22 posted on 08/27/2012 7:10:04 PM PDT by Wuli
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To: SunkenCiv

[smiles fondly at you, my friend]


23 posted on 08/28/2012 5:46:04 AM PDT by TheOldLady
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To: Wuli

No, to be accurate, there wasn’t anything to do with “past” biological activity, LR detected biological activity in the soil samples, or (as was claimed at the time, in order to avoid A) a PR firestorm from people who would refuse to accept the results and B) the end of human missions to other celestial bodies.

http://en.wikipedia.org/wiki/Viking_spacecraft_biological_experiments#Labeled_Release

http://mars.spherix.com/mars.html


24 posted on 08/28/2012 3:04:56 PM PDT by SunkenCiv (https://secure.freerepublic.com/donate/)
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To: Wuli

or (as was claimed at the time... [whoops, omitted] discovered completely unknown chemical reactions which couldn’t be reproduced and which left no byproducts or other traces).


25 posted on 08/28/2012 3:09:17 PM PDT by SunkenCiv (https://secure.freerepublic.com/donate/)
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To: SunkenCiv

“Nonetheless, on 12 April 2012, an international team of scientists reported studies, based on mathematical speculation through complexity analysis of the Labeled Release experiments of the 1976 Viking Mission, that may suggest the detection of “extant microbial life on Mars.”

They could not rxplain the chemical reaction; ergo it was not proof of life. But they later found a research team willing to make a “mathematical speculation” (like the ICCP global warming model) “that may” (as in “might”) “suggest” (as is in propose the “possibility of”) extant microbial life.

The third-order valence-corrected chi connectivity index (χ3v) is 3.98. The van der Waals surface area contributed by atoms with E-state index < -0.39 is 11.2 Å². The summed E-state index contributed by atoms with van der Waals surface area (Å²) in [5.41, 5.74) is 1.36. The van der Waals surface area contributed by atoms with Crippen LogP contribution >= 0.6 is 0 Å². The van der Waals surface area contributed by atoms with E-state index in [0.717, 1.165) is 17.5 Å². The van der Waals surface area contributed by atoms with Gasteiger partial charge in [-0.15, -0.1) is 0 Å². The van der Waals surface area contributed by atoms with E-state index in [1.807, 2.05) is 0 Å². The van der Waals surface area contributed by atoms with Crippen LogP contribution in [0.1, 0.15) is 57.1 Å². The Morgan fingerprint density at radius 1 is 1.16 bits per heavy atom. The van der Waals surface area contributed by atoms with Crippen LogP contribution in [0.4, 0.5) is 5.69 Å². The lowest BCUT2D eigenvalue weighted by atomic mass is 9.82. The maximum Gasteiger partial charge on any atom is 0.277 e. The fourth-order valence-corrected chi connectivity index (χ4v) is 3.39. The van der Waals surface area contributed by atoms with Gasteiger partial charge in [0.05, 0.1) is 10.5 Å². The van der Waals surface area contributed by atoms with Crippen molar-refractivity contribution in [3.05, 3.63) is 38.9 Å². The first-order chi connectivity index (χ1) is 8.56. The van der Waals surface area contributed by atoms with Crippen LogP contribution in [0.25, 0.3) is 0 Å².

Ergo - they did NOT find evidence of microbial life. They found a mathematical speculation that proposed the possibility (could be other possibilities too) that they found evidence of life.

as in the conclussions they said:

“so detecting no trace of any organic compound on the surface of Mars came as a surprise”

“Most researchers surmise that the results of the Viking biology experiments can be explained by purely chemical processes that do not require the presence of life, and the GC-MS results rule out life.”

“Despite the positive result from the Labeled Release experiment, a general assessment is that the results seen in the four experiments are best explained by oxidative chemical reactions with the Martian soil. One of the current conclusions is that the Martian soil, being continuously exposed to UV light from the Sun (Mars has no protective ozone layer), has built up a thin layer of a very strong oxidant. A sufficiently strong oxidizing molecule would react with the added water to produce oxygen and hydrogen, and with the nutrients to produce carbon dioxide”

and then the article descends into contesting new arguments over the same evidence - theories - but as yet NOT verifiable and verified evidence


26 posted on 08/28/2012 4:38:41 PM PDT by Wuli
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To: Wuli

The experiment has nothing to do with the ICCP.

The only current, viable explanation for the LR results is, Martian microbial life. “Surmise” and “can are the operative words regarding “Most researchers”, who speculate that the results can be explained chemically — yet show NO experimental results, unlike the LR results, which WERE checked. It is they who are speculating.

The LR found microbial life, and the burden of proof is on those who say it didn’t. Every effort over more than thirty years has come up short, and remains speculation.


27 posted on 08/28/2012 4:55:28 PM PDT by SunkenCiv (https://secure.freerepublic.com/donate/)